24 18. How Early Years sufficiency is assessed and monitored The Sufficiency and Participation team uses a range of data sources to monitor the ‘supply’ and ‘demand’ of Early Years and childcare places across Leeds. 18.1. Supply and demand The supply of Early Years and childcare places is monitored and considered as a key part of sufficiency planning.
This is currently monitored via a range of methods including analysis of registered places and provider surveys. Early years and childcare providers can be registered for a variety of age groups and due to fluctuations in need, staffing, accommodation etc. the number of places taken by different age groups of children at particular providers can be subject to change. Providers sometimes do not offer as many places as they are registered for, usually operating at an average of 81% capacity. Processes for capturing vacancy information from providers, by linking data requests to monthly claims are currently being developed.
This will increase the robustness of supply analysis and will, over time, enhance the information currently available on the Leeds Family Information Service website in relation to vacancies. In areas where primary school provision has expanded or where expansion is planned, the need for Early Years and childcare provision is considered and monitored alongside work on understanding future primary need.
Demographic data Demographic data used includes the number of births and the number of children living in each area. This data is based on the number of children registered with GPs. For Early Years planning, this data is presented according to when children will be/are eligible to attend the different phases of provision. For primary planning the data is presented according to the school academic year the children will be/are in. These data sets are monitored for increasing/decreasing trends, and spikes/troughs in the number of children in each age group.
Housing data Housing data is taken into consideration in terms of estimating the likely impact on learning places from new housing which is either currently under construction or is planned.
The number of dwellings under construction in each area is used as part of the modelling for projecting how many primary and secondary school places may be needed in future years. It is also considered as part of sufficiency planning for Early Years provision including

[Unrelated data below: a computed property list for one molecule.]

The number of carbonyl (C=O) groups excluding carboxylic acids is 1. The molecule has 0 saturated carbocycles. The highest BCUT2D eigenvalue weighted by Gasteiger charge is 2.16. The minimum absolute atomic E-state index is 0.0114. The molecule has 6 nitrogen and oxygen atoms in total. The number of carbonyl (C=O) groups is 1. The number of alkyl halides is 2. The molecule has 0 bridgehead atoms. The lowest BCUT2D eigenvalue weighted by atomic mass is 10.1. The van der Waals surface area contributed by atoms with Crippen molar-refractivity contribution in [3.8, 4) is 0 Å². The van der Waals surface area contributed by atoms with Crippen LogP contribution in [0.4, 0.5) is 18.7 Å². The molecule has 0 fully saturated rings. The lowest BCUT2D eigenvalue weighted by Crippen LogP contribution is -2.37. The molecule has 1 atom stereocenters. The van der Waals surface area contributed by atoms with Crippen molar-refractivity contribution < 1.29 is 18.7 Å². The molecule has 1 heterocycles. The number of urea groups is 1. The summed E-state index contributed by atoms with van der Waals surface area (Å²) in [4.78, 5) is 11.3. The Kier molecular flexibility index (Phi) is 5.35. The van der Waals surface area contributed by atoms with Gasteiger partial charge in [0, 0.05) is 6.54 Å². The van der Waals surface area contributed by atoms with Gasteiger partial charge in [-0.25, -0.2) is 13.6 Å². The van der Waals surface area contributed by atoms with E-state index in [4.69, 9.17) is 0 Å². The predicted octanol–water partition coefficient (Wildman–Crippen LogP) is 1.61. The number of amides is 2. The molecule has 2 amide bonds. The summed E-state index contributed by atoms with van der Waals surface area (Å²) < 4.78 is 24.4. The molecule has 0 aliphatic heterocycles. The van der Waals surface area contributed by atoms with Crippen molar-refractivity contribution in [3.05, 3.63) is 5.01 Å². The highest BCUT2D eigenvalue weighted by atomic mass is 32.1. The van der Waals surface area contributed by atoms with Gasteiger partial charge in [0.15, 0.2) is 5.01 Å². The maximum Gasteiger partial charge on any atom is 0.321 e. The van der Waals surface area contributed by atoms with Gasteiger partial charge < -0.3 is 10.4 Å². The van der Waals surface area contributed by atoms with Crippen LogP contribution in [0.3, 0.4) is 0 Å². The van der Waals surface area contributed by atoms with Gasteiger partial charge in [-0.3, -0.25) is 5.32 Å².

25 before/after school care (figures for the number of dwellings under construction at the end of September 2018 can be found in the CPA summary tables in Appendix B). Claims data Claims data for the Funded Early Education Entitlement places for two year olds and three and four year olds is used to gain an understanding of the patterns of access by families. Claims data is considered in terms of the number of claims in each CPA and comparisons are made with the number of eligible children. Patterns in where children claim relative to where they live are mapped on to future estimates of the number of eligible 3 and 4 year olds to generate predictions for the number of claims anticipated in each CPA (see figure 4 in Appendix A).
Factors such as the number of children claiming in the CPA where they live and patterns of movement between areas where children live and where they claim their entitlement are also considered. There may be practical reasons why children access provision in different areas to where they live; for example, the popularity of particular settings, good transport links to settings in an area or parents preference for their children to access settings near to where they work rather than near to where they live. 19.How the CSA fits into sufficiency planning The Childcare Sufficiency Assessment provides a summary of the current situation with regards to the supply, availability and quality of Early Years provision across the city.
It also maps this against the current and estimated future demands for provision and summarises recommended actions required to ensure there are sufficient early education and childcare places for the immediate future for families in Leeds. This CSA and its Appendices will be updated annually, taking into account new data and developments across the city.